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  • Rev. Diane Curtis

“There’s Jesus!”

Matthew 17:1-9


New Revised Standard Updated Version


17 Six days later, Jesus took with him Peter and James and his brother John and led them up a high mountain, by themselves. 2 And he was transfigured before them, and his face shone like the sun, and his clothes became bright as light. 3 Suddenly there appeared to them Moses and Elijah, talking with him. 4 Then Peter said to Jesus, “Lord, it is good for us to be here; if you wish, I will set up three tents here, one for you, one for Moses, and one for Elijah.” 5 While he was still speaking, suddenly a bright cloud overshadowed them, and a voice from the cloud said, “This is my Son, the Beloved; with him I am well pleased; listen to him!” 6 When the disciples heard this, they fell to the ground and were overcome by fear. 7 But Jesus came and touched them, saying, “Get up and do not be afraid.” 8 And when they raised their eyes, they saw no one except Jesus himself alone.

9 As they were coming down the mountain, Jesus ordered them, “Tell no one about the vision until after the Son of Man has been raised from the dead.”



The movie Hook is a story of Peter Pan. The main character, Peter Banning, has forgotten that he is Peter Pan. He is so into his life with his wife and two children and his important work as a business executive in. Peter is always on the phone (something none of us can relate to I’m sure!). In fact he is on the phone and doing business so much that he misses the activities of his children to the point that in one scene he sends his assistant to video tape his son’s baseball game so he can watch it later.


Captain Hook has never forgotten that Peter Pan defeated him so he decides he wants to engage Peter in another battle, so he kidnaps Peter Banning’s children. Peter and his wife, Mara, are pulling their hair out trying to figure out what happened until Tinkerbell appears on the scene. Tinkerbell takes Peter back to Neverland much to his dismay.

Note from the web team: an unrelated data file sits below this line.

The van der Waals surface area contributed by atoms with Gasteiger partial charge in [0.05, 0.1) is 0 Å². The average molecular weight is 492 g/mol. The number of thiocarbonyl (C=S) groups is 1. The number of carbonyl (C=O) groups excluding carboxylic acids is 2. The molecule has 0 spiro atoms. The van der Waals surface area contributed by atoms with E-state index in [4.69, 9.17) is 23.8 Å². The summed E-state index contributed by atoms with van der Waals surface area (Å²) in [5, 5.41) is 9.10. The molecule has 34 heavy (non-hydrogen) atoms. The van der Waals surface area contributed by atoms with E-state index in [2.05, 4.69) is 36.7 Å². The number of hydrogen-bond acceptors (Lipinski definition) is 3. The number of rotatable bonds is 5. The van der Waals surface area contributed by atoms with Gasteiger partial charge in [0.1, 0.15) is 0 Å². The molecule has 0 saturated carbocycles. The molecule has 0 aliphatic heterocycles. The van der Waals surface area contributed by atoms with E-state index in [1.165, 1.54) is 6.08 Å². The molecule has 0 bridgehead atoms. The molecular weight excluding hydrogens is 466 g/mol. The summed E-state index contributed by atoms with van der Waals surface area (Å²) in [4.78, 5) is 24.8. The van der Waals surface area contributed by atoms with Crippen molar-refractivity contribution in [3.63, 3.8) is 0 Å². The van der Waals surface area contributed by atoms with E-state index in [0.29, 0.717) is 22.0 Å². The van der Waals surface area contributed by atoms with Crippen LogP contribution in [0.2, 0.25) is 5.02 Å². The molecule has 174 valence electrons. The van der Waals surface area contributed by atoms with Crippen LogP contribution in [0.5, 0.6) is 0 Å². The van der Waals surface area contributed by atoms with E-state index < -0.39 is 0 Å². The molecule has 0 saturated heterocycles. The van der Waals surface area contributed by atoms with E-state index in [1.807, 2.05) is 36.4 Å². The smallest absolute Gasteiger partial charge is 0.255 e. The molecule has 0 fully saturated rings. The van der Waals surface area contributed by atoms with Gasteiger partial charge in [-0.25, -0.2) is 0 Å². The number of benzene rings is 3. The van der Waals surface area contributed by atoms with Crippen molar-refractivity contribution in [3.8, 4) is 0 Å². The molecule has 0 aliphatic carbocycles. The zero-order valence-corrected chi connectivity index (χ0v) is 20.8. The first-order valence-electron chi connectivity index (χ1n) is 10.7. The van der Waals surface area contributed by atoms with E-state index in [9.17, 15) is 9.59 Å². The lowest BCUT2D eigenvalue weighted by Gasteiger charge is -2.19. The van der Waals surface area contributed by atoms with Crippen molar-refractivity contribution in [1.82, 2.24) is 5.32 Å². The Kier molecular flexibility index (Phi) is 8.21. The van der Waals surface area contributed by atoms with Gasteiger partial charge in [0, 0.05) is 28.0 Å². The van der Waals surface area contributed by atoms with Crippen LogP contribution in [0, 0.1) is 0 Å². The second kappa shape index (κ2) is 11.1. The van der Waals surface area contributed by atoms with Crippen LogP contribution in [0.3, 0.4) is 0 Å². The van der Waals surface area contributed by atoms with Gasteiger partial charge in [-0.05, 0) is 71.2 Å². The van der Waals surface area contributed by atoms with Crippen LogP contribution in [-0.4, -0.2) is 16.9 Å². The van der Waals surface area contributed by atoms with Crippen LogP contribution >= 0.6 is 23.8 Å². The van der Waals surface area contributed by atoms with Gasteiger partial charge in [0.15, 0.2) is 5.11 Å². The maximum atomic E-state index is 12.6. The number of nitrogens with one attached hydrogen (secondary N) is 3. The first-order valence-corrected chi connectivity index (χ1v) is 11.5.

As the story continues, Tinkerbell brings Peter to the camp of the Lost Boys, where he had lived. The hope is that the Lost Boys so he can become the Peter Pan he once was. He has no clue who he once was and he is now amongst a group of ruffians he doesn’t know, Peter has no desire to become someone he doesn’t remember. They have no desire to follow him either. Rather, they follow Ruffio, the one who took over when Peter left Neverland.


In one scene Ruffio draws a line in the sand and tells the Lost Boys to make a choice. Are they going to follow an old man wearing glasses or are they going to follow him, the one who holds the sword of the Pan. They look at each other and all of them cross the line to Ruffio except one, a little boy called Pockets. Pockets looks at Peter, studies his face. Peter gets down on his knees trying to figure out what this boy is looking at. Pockets then opens Peters eyes, moves his face around, pulls at his hair to figure out who this man really was. Finally he stretches out Peter’s face so it looks younger and then Pockets looks into Peter’s eyes and says, “There you are Peter.”


We are often unaware of the visions we see in front of us. We see them from our own perspective as they have been distorted and changed over time. One reason is that our physical vision is limited. Not just because we may be nearsighted or farsighted. It is also because of our brain’s selective interpretation of what we perceive. Our own lifestyle and experience impact how images are seen by us and what our brain interprets them to be.


What we perceive varies for each person. A few examples: we can be so quick to think we see everything in front of us that we miss the fact that we have repeated the same word next to each other in a sentence (unless you have spellcheck that lets you know about the error) or we glance at a string of numbers not noticing that one is missing in the sequence. You may have looked at an optical illusion, a drawing where you look at it and have to decide whether it is depicting a young woman or an old one. People see the picture differently based on their own experience.


If we really look, like Pockets did when he peered into Peter’s eyes while the other Lost Boys crossed over the line to follow Ruffio, we see something different.


We also see with our spiritual vision. This can be as unreliable at times as our physical vision. One example drawn from Matthew involves Peter. In the section of the gospel just before the passage I read, Peter declares that Jesus is the Messiah, the Son of God – a revelation from God - and then proceeds to rebuke Jesus when Jesus tells the disciples about the suffering he will undergo. Later, Peter declares his unending loyalty to Jesus, then proceeds to deny three times that he even knows the man.


We are prone to doing the same things. We may happily receive the accolades but avoid the chastisement. We tune out the negatives. Others of us tune out the positive and only hear the negative. We may be thrilled at victories and glories (even with a silent yes and indiscreet fist pump) while avoiding the necessary challenges that come our way.


Selective sight isn’t not new. We see what our eyes or our heart wants to see. Think of how much we miss if we close our eyes to the revelation before us. We might miss welcomed blessings and needed corrections,


The story of the transfiguration reminds us that when God comes near it changes everything. We might not think of the change that results because we are focused on the change for Peter and the disciples, stepping aside from what God’s presence does for us.